I love learning new tech terms, but this one really takes the “cake” (ha, see what I did there?) But yokes aside, “syntactic sugar” is a great way to talk about languages, computer or human.
Syntax is the structure of a sentence or language, providing rules to how a person should read or write a language. Every language is different. For example, in my mother tongue, English, we always put the adjectives before the noun. Like this: “the big, fluffy, red velvet cupcake.” However, the rules for French and Spanish are the different, mostly putting the adjectives behind the noun like this: “the cupcake red velvet, fluffy, and big.”
Programming languages have their own syntax. Frankly, most computer languages are more similar to French in that they define the object (noun: “the cupcake”), then they classify it (class: “big”), and classify it further (adjective: “big”, “fluffy”).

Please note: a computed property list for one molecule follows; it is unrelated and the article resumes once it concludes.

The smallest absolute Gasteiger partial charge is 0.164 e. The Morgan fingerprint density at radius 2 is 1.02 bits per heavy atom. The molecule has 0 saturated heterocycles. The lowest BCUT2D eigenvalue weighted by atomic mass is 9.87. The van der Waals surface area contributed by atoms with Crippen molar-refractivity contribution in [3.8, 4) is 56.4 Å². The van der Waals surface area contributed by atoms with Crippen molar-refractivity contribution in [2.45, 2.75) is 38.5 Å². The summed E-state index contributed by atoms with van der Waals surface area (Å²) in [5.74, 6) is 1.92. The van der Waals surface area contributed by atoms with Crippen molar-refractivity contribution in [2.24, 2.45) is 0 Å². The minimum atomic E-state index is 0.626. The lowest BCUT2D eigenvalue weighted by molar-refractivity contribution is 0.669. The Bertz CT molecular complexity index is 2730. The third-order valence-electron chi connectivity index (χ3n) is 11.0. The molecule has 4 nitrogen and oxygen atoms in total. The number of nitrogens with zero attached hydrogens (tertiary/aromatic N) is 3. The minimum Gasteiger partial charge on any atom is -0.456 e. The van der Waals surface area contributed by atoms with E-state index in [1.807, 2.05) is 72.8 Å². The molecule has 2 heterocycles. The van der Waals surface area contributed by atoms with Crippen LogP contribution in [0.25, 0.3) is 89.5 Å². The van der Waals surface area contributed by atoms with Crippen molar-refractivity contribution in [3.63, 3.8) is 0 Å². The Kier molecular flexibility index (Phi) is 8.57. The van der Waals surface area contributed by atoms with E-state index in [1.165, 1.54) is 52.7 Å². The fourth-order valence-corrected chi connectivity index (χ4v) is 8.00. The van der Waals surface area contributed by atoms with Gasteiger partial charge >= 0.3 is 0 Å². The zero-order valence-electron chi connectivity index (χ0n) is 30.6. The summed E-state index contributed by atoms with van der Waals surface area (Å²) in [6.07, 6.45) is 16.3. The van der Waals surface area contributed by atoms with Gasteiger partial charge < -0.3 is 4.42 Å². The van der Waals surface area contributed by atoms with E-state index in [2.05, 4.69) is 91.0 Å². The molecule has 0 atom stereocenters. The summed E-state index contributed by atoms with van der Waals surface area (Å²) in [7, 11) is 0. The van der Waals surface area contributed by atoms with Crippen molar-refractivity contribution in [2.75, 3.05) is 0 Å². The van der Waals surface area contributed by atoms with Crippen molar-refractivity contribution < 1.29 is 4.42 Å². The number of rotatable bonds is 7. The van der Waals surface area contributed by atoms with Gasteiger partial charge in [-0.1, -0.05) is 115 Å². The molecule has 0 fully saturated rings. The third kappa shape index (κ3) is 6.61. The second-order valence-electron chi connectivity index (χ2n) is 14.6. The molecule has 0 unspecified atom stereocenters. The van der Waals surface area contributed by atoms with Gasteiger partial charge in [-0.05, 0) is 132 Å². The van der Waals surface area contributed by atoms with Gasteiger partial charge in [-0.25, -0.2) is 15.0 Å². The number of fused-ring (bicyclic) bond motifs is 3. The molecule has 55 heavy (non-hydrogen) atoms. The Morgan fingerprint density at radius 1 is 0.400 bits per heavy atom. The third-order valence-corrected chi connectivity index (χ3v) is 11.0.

So the syntax of a programming language defines what the program does, so what’s up with the “sugar”?
Here’s the cherry on top: the “syntactic sugar” is a special, easier (most of the time), way of writing in a programming language. It’s like slang–you don’t have to write out the whole thing. There are special syntaxes built into most languages, so once you learn the lingo, you can pour some sugar on it.
Syntactic sugar makes developers lives easier, as well as the people who want to review their code. It makes it easier to read for humans and faster to write. Sugar–yes please.
There are a few intermediate classes coming up in June, so don’t miss your GDI dose!
*Doctors say that one class of GDI a month, keeps the code bugs away! You don’t want to lose your sweet spot for learning!
I learned this morsel of information while practicing some PHP at the lovely Codecademy Website. Thank you for providing such useful information to the public!